Monday, February 1, 2010

Overcoming Seasickness

So many would-be cruise vacationers decide that they never want to try a cruise because of their fear of getting seasick. They read or hear stories about people who went on a cruise, got seasick and had the worst vacation ever and then think that they too will be one of those who will have such a horrible experience.

That is a shame to me to know some will just never ever give cruising a try based on other’s experiences or just based on a fear that may be completely unfounded.

So let me try to alleviate some of those fears by explaining some of the ways that a traveler can overcome the sensation of seasickness and have the most enjoyable time on a cruise vacation.

Let’s define seasickness first of all. Seasickness happens when the body, inner ear, and eyes all send different signals to the brain, resulting in confusion and queasiness. It is a problem generally attributed to disturbance in the balance system of the inner ear (vestibular) system. Your sensory perception gets out of synch as these nerve fibers attempt to compensate for the unfamiliar motion of the ship moving through water. The movement of a boat on a fluid sea creates stress in the portions of the brain responsible for balance. Perhaps that stress causes the brain to start malfunctioning as the land based environment it understands is suddenly not behaving as it should (

So you see that it is not a “sickness” such as something we experience when we catch a cold or a flu bug, but it is a sensory sensation that your body and brain gets when you start to feel the motion of the ship. So to prevent or overcome seasickness, then one needs to do something to tell the brain that everything is going be to speak.

So here is the first thing NOT TO DO; do not sit in a confined space once you start to feel the motion of the ship if you have never sailed before. Too many will sit in their cabin and start to feel some movement and then begin to feel a bit queasy. Once that happens, their brain has no other choice but to keep sending the mixed signals and it all starts to go downhill from there.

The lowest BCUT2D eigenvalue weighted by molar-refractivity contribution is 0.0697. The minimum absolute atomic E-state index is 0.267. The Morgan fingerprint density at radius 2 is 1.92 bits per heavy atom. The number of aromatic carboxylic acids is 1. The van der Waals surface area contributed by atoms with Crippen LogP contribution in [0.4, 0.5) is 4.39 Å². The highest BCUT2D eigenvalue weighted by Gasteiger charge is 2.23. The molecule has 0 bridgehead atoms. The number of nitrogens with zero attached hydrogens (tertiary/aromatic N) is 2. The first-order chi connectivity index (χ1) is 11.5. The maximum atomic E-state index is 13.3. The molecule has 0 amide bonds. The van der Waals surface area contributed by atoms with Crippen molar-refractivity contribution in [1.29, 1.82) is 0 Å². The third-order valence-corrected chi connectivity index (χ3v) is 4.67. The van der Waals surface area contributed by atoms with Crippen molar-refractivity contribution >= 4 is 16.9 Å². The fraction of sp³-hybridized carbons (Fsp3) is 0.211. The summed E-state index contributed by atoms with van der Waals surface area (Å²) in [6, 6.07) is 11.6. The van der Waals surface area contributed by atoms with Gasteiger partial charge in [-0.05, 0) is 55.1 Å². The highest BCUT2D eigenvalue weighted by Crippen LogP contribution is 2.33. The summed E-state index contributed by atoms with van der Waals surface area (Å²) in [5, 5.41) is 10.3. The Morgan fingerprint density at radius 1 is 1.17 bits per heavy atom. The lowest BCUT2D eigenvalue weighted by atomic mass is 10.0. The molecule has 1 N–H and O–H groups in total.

So then the first thing TO DO is to get up to the top deck and look out at the horizon and let your brain get acclimated to its new environment. Take some deep breaths, take a walk about the top deck of the ship and get used to the feel of things moving around you. To add to that, grab a soft drink or carbonated water with you and sip it slowly while you stroll around outside. Do not stay inside staring at the walls of the ship.

I am giving you the natural remedies first because they are the ones with zero side-effects and will make for a much more enjoyable cruise.

The next thing NOT TO DO is to go eat a heavy meal thinking that food will make things better. If you are in that stage of feeling queasy...the last thing you want to do is eat a big meal before you give your brain a chance to settle down. Again...what you SHOULD DO is get out of your cabin and head to a food and drink venue onboard where you can grab something to drink (non-alcoholic) and maybe some fruit like an orange or some soda crackers. Let your body ease into the cruise along with your brain.